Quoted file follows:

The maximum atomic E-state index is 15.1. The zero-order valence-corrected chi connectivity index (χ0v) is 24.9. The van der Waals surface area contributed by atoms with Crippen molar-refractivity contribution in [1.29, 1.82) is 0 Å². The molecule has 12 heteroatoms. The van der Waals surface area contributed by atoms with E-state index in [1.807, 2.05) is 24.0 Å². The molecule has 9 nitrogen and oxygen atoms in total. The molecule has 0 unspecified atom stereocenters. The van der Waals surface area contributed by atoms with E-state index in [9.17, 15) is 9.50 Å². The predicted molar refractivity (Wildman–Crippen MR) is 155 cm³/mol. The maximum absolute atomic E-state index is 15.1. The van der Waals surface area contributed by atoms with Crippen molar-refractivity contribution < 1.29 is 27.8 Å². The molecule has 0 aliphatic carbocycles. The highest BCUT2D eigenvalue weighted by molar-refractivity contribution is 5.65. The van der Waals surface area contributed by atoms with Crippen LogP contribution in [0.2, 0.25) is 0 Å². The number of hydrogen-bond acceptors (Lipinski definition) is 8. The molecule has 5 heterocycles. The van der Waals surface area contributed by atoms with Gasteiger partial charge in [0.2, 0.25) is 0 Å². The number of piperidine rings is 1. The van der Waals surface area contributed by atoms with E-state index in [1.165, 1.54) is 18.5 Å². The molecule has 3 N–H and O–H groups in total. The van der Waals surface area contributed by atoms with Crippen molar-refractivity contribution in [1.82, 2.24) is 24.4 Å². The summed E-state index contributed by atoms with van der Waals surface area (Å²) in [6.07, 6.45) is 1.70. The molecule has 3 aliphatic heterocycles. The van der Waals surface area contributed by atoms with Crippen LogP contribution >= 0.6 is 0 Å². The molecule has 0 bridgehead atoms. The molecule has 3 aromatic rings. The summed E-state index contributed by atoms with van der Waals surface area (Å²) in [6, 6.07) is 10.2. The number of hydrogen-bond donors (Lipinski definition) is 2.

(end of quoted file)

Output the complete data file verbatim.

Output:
The maximum atomic E-state index is 15.1. The zero-order valence-corrected chi connectivity index (χ0v) is 24.9. The van der Waals surface area contributed by atoms with Crippen molar-refractivity contribution in [1.29, 1.82) is 0 Å². The molecule has 12 heteroatoms. The van der Waals surface area contributed by atoms with E-state index in [1.807, 2.05) is 24.0 Å². The molecule has 9 nitrogen and oxygen atoms in total. The molecule has 0 unspecified atom stereocenters. The van der Waals surface area contributed by atoms with E-state index in [9.17, 15) is 9.50 Å². The predicted molar refractivity (Wildman–Crippen MR) is 155 cm³/mol. The maximum absolute atomic E-state index is 15.1. The van der Waals surface area contributed by atoms with Crippen molar-refractivity contribution < 1.29 is 27.8 Å². The molecule has 0 aliphatic carbocycles. The highest BCUT2D eigenvalue weighted by molar-refractivity contribution is 5.65. The van der Waals surface area contributed by atoms with Crippen LogP contribution in [0.2, 0.25) is 0 Å². The number of hydrogen-bond acceptors (Lipinski definition) is 8. The molecule has 5 heterocycles. The van der Waals surface area contributed by atoms with Gasteiger partial charge in [0.2, 0.25) is 0 Å². The number of piperidine rings is 1. The van der Waals surface area contributed by atoms with E-state index in [1.165, 1.54) is 18.5 Å². The molecule has 3 N–H and O–H groups in total. The van der Waals surface area contributed by atoms with Crippen molar-refractivity contribution in [1.82, 2.24) is 24.4 Å². The summed E-state index contributed by atoms with van der Waals surface area (Å²) in [6.07, 6.45) is 1.70. The molecule has 3 aliphatic heterocycles. The van der Waals surface area contributed by atoms with Crippen LogP contribution >= 0.6 is 0 Å². The molecule has 0 bridgehead atoms. The molecule has 3 aromatic rings. The summed E-state index contributed by atoms with van der Waals surface area (Å²) in [6, 6.07) is 10.2. The number of hydrogen-bond donors (Lipinski definition) is 2.